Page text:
my family, during my exile, the official
documents relating to the military events
of 1815, which will furnish me, upon my
return to my native country, with ma-
terials to confute and overwhelm my
detractors.
C. DE GROUCHY.

other fragile materials; and being in

a very ruinous state, were lately taken Philadelphia, April 1, 1820.

down by order of the Gresham ComFor the Monthly Magazine. mittee, and a very substantial and The NEW TOWER of the ROYAL EX tasteful tower of stone and brick is CHANGE, LONDON.

now erected in its place. The design THE old tower of the Royal Ex- is new and more elegant, though less

I change, with its Grasshopper, have appropriate than the one removed. so long been identified with this seat of Though very elegant, and peculiarly commerce, that the erection of a new excellent in construction, it will not one will confer a novel feature on accord with the rest of the building, the city.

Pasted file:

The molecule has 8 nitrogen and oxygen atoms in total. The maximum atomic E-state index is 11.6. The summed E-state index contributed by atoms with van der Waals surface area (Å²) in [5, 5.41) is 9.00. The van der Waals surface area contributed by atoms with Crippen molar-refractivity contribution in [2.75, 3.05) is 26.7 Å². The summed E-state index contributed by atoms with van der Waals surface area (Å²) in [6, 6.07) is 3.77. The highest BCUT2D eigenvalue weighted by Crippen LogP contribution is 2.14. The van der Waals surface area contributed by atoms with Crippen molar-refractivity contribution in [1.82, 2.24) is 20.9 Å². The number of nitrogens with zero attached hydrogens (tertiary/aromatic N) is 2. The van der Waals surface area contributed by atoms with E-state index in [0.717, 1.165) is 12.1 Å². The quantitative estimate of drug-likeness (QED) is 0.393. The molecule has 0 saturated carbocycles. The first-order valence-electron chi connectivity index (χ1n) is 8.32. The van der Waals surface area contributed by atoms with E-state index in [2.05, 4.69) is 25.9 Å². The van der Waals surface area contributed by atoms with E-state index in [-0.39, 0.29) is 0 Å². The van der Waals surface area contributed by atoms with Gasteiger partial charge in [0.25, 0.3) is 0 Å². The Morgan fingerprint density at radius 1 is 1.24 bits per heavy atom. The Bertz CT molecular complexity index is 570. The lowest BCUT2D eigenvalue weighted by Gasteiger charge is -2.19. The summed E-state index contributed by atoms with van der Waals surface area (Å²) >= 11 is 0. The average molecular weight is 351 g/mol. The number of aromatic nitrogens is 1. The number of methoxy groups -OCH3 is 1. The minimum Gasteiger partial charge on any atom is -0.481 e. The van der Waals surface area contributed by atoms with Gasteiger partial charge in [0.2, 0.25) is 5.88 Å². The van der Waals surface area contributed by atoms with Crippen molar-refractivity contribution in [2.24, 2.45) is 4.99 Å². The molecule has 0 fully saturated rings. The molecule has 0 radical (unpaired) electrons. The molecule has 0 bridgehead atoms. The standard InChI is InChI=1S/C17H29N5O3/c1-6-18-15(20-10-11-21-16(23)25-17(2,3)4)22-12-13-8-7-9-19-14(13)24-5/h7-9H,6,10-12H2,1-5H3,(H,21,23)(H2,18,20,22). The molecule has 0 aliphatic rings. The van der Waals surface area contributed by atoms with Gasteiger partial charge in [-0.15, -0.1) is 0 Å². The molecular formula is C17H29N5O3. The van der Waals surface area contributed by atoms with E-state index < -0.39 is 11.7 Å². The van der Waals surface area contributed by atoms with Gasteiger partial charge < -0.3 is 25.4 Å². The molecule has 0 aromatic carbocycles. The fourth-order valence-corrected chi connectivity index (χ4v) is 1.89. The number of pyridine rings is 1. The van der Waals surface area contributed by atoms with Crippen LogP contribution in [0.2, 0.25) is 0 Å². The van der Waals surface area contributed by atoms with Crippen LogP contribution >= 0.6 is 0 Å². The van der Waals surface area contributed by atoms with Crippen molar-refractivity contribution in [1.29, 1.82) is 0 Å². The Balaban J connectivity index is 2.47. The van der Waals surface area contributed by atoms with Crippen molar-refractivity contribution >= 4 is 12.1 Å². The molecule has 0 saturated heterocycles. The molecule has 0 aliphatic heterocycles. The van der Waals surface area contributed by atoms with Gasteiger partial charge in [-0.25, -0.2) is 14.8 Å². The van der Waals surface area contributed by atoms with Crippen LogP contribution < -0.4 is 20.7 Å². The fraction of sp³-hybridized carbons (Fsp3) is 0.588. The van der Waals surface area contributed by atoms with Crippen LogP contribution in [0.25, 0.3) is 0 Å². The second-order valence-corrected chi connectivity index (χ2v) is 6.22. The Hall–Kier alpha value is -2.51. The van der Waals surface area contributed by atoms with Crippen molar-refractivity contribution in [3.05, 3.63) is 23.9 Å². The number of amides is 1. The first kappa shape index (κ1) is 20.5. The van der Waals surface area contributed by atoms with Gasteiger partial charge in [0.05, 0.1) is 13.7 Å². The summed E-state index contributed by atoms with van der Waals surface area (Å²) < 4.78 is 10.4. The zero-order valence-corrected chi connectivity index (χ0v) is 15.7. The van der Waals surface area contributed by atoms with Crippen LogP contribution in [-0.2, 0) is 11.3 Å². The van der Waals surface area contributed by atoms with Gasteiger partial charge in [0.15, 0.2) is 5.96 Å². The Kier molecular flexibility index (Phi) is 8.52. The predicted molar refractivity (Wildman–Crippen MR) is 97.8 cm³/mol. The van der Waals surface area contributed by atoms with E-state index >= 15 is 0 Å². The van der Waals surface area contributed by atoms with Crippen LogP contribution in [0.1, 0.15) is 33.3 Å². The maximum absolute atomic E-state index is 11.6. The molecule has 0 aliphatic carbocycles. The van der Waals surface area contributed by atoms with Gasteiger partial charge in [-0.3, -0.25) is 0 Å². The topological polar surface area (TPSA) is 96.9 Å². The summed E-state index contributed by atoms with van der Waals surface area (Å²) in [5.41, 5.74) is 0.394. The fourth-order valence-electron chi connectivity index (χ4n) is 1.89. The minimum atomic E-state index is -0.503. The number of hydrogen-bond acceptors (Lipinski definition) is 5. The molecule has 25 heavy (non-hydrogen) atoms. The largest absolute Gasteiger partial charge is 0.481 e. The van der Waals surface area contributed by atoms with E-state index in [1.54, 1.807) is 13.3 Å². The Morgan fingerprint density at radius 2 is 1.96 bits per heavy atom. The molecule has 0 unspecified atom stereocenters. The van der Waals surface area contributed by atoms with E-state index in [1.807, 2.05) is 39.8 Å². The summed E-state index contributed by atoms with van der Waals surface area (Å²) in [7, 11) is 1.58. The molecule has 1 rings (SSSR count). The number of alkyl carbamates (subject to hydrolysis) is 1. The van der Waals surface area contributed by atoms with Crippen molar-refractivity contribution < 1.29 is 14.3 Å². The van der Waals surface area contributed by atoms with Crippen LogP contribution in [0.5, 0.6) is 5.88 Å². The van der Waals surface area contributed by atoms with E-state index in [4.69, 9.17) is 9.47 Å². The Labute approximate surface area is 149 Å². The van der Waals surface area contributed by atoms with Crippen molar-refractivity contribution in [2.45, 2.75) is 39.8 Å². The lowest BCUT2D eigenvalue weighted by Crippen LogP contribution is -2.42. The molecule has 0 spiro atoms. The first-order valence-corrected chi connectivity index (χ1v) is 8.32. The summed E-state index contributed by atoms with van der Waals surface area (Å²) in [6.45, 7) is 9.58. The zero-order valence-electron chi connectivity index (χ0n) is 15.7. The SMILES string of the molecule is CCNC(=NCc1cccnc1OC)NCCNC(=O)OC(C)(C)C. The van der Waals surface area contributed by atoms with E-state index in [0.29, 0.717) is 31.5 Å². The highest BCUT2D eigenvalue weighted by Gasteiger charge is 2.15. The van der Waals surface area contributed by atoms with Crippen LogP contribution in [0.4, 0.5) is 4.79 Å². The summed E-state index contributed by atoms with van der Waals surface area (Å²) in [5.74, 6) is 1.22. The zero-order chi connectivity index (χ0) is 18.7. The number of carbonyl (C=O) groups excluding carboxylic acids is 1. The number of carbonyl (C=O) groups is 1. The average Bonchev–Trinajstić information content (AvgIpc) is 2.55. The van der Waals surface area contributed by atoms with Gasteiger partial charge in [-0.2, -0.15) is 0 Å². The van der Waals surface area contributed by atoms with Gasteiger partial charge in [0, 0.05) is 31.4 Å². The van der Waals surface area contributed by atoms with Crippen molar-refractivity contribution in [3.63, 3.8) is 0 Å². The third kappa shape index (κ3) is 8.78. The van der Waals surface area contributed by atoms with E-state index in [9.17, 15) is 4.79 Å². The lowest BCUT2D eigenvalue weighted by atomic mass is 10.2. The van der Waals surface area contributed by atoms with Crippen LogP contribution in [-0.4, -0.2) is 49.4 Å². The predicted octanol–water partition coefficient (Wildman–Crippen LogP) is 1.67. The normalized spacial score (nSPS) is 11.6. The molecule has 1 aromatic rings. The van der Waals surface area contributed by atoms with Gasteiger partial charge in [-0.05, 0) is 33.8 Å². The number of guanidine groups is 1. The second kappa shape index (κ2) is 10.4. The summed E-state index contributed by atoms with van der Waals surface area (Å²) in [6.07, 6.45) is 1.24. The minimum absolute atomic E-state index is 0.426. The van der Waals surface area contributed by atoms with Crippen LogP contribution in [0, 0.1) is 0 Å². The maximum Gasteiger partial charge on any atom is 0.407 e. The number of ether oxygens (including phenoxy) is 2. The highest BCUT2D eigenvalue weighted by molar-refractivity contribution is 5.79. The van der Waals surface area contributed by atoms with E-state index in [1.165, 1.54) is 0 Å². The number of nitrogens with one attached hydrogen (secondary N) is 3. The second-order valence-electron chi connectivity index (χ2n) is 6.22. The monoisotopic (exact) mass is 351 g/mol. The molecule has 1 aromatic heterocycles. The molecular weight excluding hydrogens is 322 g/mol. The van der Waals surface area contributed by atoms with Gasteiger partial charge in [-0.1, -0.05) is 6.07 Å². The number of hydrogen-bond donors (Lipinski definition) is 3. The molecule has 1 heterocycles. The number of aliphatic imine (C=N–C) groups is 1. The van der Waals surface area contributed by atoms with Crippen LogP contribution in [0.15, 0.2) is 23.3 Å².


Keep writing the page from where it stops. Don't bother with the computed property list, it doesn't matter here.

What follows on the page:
but will look like a Dutch burgomasIt is well known that the interior of ter, or a primitive quaker, with a dandy the Royal Exchange is nearly a fac- head and cravat, and covered with a simile of the one at Antwerp, from chapeau bras and feathers; which, which it was copied, and is so much however, is no fault of the ingenious like it, that a Dutch painting of the architects, Messrs. SMITH and WALKER, latter, which was sold at Christie's a of Bread Street Hill. few years ago, passed for that of London.

To the Editor of the Monthly Magazine. It was rebuilt after the fire of London SIR, by the city of London and Company of TN your Number for last month, I Mercers, as trustees of Sir Thos. Gre- 1 perceive you have done me the sham. The architect is believed to honor to make favorable mention of a have been Nicholas Hawksmoor, pupil little work of mine, entitled “ The of Sir C. Wren, whose clumsy construc- Peerage Chart;" but in detailing its tions of St. Mary's Church, in Lombard contents, you have inadvertently adStreet are in the same tasteless style. mitted a few inaccuracies, the most

The tower and campanile, or bellmaterial of whiich is where you state iturret, were built of painted wood and that it appears 5 peerages only were

obtained